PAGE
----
Subway's substantial support of the telco-led Softcard mobile wallet and the recently unveiled Apple Pay,  which both use Near Field Communication for payments, is a sign that the technology's interoperability is paying off in larger deployments. 

Subway and Softcard plan to launch NFC-based mobile payments nationally on Oct. 1, covering 26,000 locations in one of the largest NFC deployments to date. Over the next few months, Subway will add the Subway Card Rewards Program to the Softcard app, enabling customers  to use SmartTap—a Softcard protocol that adds commerce data to NFC transactions—to present rewards at the point of sale.

For Softcard, which had to dump its original name, Isis, following a branding crisis that was beyond its control, the Subway initiative is a major win.

"This gives consumers thousands of 'everyday spend' places to use their phone," said Jaymee Johnson, head of marketing for Softcard, which is owned by T-Mobile, AT&T and Verizon Wireless.

The national launch is an extension of a partnership between Softcard and Subway that began in 2013 and included a pilot in Salt Lake City. The companies are offering a promotion of $1 off for Softcard transactions of more than $1 through the end of the year if those transactions are funded with the American Express Serve prepaid card.

Subway's deployment of Softcard and Apple Pay also suggest NFC stands a chance of becoming mainstream. NFC payments can co-exist with other mobile payment technology, such as the could-based system technology that Subway deployed earlier with Paydiant. Subway, which did not provide comment on the deployment by deadline, has also worked with Google.

"Over the past two or three weeks there has been a consolidation down to a single interoperable platform that is a global standard around NFC, and that will benefit everyone in the ecosystem because it gives them confidence in deployment decisions," Johnson said.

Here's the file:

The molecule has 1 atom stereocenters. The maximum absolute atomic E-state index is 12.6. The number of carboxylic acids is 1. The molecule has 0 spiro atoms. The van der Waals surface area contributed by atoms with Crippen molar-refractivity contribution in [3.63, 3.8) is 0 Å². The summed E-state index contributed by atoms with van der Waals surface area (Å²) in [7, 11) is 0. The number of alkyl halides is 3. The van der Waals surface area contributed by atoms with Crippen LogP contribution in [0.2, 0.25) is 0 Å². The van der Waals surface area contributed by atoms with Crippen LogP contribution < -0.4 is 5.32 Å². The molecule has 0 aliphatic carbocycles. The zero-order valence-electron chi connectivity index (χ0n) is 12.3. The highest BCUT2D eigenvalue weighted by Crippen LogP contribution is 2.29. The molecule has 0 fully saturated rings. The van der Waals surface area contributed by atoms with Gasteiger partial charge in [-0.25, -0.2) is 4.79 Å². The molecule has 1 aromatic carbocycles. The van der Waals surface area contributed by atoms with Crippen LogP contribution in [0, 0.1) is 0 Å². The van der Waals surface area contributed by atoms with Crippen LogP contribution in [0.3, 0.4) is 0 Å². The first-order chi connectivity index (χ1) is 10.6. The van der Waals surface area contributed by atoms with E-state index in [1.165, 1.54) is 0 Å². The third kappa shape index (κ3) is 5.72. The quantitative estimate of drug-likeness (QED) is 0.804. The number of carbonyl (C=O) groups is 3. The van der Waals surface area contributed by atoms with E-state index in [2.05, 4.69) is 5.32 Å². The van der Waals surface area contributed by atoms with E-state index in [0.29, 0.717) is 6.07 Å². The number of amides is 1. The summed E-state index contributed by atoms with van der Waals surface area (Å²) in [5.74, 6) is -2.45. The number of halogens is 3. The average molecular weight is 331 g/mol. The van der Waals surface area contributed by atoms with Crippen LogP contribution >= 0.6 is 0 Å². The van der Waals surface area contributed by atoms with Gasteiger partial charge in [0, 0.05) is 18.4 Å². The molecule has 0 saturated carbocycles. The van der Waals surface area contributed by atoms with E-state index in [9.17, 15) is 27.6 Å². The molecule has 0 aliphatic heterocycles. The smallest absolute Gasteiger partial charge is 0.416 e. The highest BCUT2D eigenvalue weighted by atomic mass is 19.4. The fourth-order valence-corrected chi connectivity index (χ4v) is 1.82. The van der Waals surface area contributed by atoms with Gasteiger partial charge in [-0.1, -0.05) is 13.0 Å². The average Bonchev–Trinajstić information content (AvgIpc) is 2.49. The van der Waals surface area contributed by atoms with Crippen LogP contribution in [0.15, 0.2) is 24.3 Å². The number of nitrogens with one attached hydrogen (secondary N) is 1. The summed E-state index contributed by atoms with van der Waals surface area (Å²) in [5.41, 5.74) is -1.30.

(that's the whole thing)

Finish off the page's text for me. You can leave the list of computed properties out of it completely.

Apple's long-awaited addition of NFC in the upcoming iPhone 6 and iPhone 6 Plus is seen as a catalyst for mobile wallet adoption because the same NFC merchant terminals will accept payments from other systems such as Google Wallet and Softcard.

"The story is more about the synergies between the Apple, Softcard and Google Wallet," said Rick Oglesby, a senior analyst and consultant at Double Diamond Payments Research, who added it would be difficult for a merchant to support one of these mobile wallets without also supporting the others. "Because the technology used by the three companies is highly compatible, a merchant is no longer thinking about implementing one of the solutions, but rather the merchant is deciding about whether to implement all three."

Because Subway already supported other mobile payment systems, its participation with newer wallets is not necessarily a sign that mobile payments are winning the interest of more merchants, Oglesby said. Also, the Merchant Customer Exchange, which is developing a software-based mobile wallet, has urged its members to wait for its wallet to finish development rather than sign on with an existing product.

"The bigger question is whether Apple's entry into the ecosystem will entice new merchants, and especially MCX merchants, to now adopt NFC wallets," he said. "If that does happen, we'll likely see the acquiring community jump on board, offering NFC packages to enable all three wallets simultaneously alongside EMV upgrades so acceptance could potentially snowball quickly."

Johnson expressed confidence that NFC is building momentum among merchants, largely because of the diversity of options.

"Mobile has been in its infancy because there really hasn't been a standard out there," Johnson said. "People now don't have to pick a winner. They can make a tech investment that is interoperable and is future proof."

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